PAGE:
The Graduate Program in Religious Studies

QUESTION: Can you write something about the background of your PhD students, how you selected them, what makes a prospective doctoral candidate stand out against the pack, whether there is a huge academic gulf between knowledge and argumentative skills of your undergraduates and research students.

RESPONSE:  Ah, this is an interesting question, and as I’ve thought about it I’ve realized that there are lots of things that I take for granted about the process of admitting students ...

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My Forgery Seminar (Syllabus)

            The academic semester, alas, has begun, as of this past Wednesday.   As usual, I’ll be teaching two courses.   My undergraduate class, as is true every spring, is “Introduction to the New Testament.”   My PhD seminar, this term, is “Literary Forgery in the Early Christian Tradition.”   I’ve taught this class twice before, but now I have my book (Forgery and Counterforgery: The Use of Literacy Deceit in Early Christian Polemics) to structure the course.  I’ve never had one ...

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Can My Students Believe in the Inerrancy of the Bible?


Do you ever get a student in your class who doggedly insists upon the inerrancy of the Bible? If so, and if they write their term papers in support of Biblical inerrancy, is it possible for them to get a passing grade in your class?



HA!  That’s a great question!

So, part of the deal of teaching in the Bible Belt is that lots of my students – most of them? – have very conservative views about the Bible as the Word ...

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Introduction to My Introduction (to the NT)

I have decided to add an “Introduction” to my textbook, The New Testament: A Historical Introduction to the Early Christian Writings.  I is very similar (indeed!) to the introduction that I have now in my Introduction to the entire Bible.  The whole idea is to get students to see why taking an academic course on the NT is very important.   Here is the new Introduction, in full:



Why Study the New Testament?

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Where Do You Start an Introduction to the NT?

One of the hardest parts of writing an Introduction to the New Testament is figuring out where to begin.   If someone were writing a literary introduction, or even a theological one, it might make best sense to begin at the beginning, with the Gospel of Matthew, and then continue through the New Testament all the way to the book of Revelation.  But what if one is writing an Introduction from a *historical* perspective?   Matthew wasn’t the first Gospel to be ...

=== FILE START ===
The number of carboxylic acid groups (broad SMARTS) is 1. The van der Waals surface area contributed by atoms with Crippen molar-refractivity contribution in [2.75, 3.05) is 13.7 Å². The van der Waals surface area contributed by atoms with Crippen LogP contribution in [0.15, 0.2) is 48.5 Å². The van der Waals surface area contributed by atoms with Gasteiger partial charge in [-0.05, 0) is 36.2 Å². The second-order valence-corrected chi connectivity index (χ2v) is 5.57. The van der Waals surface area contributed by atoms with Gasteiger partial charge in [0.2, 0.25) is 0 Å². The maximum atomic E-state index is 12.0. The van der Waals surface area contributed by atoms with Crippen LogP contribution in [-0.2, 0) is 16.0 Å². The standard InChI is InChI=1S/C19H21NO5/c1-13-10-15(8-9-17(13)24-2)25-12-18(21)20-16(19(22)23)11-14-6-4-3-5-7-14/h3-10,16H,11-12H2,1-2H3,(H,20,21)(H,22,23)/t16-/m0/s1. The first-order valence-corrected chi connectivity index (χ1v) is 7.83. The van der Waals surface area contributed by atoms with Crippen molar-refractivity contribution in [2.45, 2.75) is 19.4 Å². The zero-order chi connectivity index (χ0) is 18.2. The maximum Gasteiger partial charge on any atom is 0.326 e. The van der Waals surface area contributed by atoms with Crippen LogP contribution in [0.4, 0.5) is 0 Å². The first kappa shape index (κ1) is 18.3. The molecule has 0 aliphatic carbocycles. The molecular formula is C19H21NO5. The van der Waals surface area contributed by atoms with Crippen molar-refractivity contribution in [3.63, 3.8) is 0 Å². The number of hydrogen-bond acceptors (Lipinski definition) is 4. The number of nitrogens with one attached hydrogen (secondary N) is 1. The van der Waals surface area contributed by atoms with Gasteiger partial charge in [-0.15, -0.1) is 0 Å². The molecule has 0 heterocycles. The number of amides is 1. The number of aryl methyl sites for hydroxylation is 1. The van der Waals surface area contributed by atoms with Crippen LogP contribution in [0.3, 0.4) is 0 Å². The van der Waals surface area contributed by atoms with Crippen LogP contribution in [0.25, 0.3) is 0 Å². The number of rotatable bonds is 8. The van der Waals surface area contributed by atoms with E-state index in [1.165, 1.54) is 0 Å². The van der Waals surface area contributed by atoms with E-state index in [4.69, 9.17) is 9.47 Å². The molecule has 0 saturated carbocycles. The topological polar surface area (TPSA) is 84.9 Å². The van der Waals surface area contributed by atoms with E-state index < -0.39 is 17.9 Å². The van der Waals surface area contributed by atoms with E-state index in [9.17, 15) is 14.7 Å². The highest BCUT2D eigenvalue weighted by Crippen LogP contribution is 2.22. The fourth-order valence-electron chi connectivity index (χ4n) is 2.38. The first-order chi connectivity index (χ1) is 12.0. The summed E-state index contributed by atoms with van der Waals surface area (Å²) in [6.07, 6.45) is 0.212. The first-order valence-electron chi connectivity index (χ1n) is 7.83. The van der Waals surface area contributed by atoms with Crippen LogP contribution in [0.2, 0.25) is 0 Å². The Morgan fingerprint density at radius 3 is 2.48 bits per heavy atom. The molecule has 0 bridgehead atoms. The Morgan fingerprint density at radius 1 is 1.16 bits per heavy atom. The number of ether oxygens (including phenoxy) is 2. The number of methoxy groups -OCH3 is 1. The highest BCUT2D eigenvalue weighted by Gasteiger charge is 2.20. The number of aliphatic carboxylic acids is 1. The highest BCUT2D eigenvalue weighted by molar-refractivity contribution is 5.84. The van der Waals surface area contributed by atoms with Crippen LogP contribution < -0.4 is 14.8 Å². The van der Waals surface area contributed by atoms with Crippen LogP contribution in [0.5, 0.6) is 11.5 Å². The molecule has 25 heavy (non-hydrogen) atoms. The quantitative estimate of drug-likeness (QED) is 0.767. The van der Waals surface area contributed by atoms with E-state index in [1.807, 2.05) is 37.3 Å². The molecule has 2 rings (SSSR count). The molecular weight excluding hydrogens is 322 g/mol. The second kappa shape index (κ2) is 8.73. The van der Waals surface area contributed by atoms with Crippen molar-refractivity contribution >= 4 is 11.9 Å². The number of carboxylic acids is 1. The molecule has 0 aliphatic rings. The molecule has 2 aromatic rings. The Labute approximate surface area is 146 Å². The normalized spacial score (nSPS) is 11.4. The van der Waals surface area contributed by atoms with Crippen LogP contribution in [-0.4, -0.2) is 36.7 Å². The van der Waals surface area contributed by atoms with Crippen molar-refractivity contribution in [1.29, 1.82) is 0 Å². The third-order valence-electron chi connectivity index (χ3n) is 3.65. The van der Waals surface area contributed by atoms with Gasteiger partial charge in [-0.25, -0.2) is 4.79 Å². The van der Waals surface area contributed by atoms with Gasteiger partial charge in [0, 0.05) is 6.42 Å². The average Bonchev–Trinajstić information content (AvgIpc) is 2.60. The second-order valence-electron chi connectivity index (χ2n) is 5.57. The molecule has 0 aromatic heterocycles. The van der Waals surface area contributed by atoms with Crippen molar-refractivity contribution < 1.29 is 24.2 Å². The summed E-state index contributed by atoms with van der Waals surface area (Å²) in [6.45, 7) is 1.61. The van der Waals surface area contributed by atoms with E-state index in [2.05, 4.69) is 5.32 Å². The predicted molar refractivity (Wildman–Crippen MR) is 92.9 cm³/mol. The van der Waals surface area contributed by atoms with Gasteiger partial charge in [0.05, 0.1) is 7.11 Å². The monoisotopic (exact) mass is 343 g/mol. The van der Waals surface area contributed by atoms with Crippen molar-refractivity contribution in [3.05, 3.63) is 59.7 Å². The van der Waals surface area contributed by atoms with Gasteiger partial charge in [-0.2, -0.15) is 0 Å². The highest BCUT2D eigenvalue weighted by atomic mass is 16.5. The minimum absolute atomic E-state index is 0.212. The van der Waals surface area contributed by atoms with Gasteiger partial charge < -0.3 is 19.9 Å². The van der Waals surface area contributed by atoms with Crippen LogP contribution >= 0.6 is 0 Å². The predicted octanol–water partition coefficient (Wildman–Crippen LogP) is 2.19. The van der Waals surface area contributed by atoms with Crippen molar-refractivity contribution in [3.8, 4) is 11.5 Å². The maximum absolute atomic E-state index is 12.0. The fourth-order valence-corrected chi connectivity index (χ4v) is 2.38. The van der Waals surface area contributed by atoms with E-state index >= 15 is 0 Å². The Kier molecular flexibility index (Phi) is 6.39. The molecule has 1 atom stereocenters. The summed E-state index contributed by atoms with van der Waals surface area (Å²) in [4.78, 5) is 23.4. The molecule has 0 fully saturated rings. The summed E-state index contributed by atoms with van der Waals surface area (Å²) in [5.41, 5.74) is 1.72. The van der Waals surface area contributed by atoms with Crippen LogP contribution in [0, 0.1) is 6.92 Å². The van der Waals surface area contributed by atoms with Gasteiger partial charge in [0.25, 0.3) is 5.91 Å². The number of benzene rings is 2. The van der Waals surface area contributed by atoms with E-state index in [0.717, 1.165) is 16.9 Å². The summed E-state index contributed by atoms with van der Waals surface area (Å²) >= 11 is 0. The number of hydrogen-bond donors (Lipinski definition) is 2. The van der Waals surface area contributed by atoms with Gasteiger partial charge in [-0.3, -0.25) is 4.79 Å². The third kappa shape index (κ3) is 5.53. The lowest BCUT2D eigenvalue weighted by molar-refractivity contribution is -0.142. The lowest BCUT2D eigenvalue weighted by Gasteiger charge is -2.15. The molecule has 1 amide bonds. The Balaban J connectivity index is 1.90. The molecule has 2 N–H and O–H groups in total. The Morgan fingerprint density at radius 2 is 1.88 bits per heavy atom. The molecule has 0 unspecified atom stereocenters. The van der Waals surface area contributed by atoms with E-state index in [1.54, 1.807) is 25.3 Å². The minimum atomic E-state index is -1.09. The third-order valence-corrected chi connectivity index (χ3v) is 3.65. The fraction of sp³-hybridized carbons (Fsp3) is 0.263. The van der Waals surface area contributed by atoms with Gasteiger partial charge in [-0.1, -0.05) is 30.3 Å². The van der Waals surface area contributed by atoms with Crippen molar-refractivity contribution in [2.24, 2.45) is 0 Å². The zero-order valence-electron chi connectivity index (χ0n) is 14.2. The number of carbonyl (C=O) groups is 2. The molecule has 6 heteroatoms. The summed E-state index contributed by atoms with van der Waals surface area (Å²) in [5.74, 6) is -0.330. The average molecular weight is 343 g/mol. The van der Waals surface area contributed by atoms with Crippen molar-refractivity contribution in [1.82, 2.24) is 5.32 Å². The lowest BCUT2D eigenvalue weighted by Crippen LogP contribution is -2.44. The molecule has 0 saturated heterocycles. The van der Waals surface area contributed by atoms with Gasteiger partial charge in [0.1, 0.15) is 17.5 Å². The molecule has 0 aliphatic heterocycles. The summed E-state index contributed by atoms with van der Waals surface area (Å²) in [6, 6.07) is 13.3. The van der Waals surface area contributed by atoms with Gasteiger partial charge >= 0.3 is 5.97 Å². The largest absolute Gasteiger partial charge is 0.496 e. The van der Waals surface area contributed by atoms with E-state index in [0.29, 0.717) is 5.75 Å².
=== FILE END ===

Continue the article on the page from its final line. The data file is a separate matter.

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Getting Started on My NT Introduction

So far I have been talking about how I conceived of my textbook when I first started working on it in the mid 1990s, stressing in particular that I wanted to approach the task from a rigorously historical perspective.   I should say again, I really was not sure that anyone would be interested in a textbook like that.  The only think comparable that I knew about at the time was a textbook by Joseph Tyson, a fine scholar at SMU, ...

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On Boring Textbooks

There is one other general principle that I tried to follow when writing my NT textbook in the 1990s.  In my experience, most textbooks – not just in biblical studies, but in all fields – suffer from one ubiquitous problem.   They are BORING.   A guiding principle for me was to try my best to keep from boring readers to death.

I’ve always been amazed over the years how otherwise intelligent human beings can take really fascinating material and make it dull, ...

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The Importance of a Comparative Approach to the NT

I started this thread thinking that I would devote it to discussing the changes that I am making in the sixth edition of my textbook, The New Testament: A Historical Introduction to the Early Christian Writings.  But I realized, once I started, that I needed to explain more fully what the textbook was at its inception back in the mid 1990s before talking about changes that I’m making now.  And so my past few posts have been about how I ...

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The (Ancient) Genre of the Gospels

In this thread I’ve been talking about how I conceived of my New Testament textbook, some 20 years ago now, as a rigorously historical introduction.   I’ve  been stressing that one of the ways it is historical is that it takes seriously the Greco-Roman milieu out of which it arose, and that one of the key implications is that one needs to read the NT books in light of the ancient genres which they employ.   My argument in the book (and ...

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Placing the New Testament in Its Own Historical Context

In my previous post I began to discuss how I chose, back in the mid 1990s, to conceptualize my New Testament textbook, not as a theological/interpretive introduction to the NT, or as a literary introduction, but as a rigorously historical introduction.  Among other things, that meant treating the books of the New Testament as *some* of the early Christian wriitngs, which needed to be discussed in relation to other early Christian writings produced at about the same time.   In this ...

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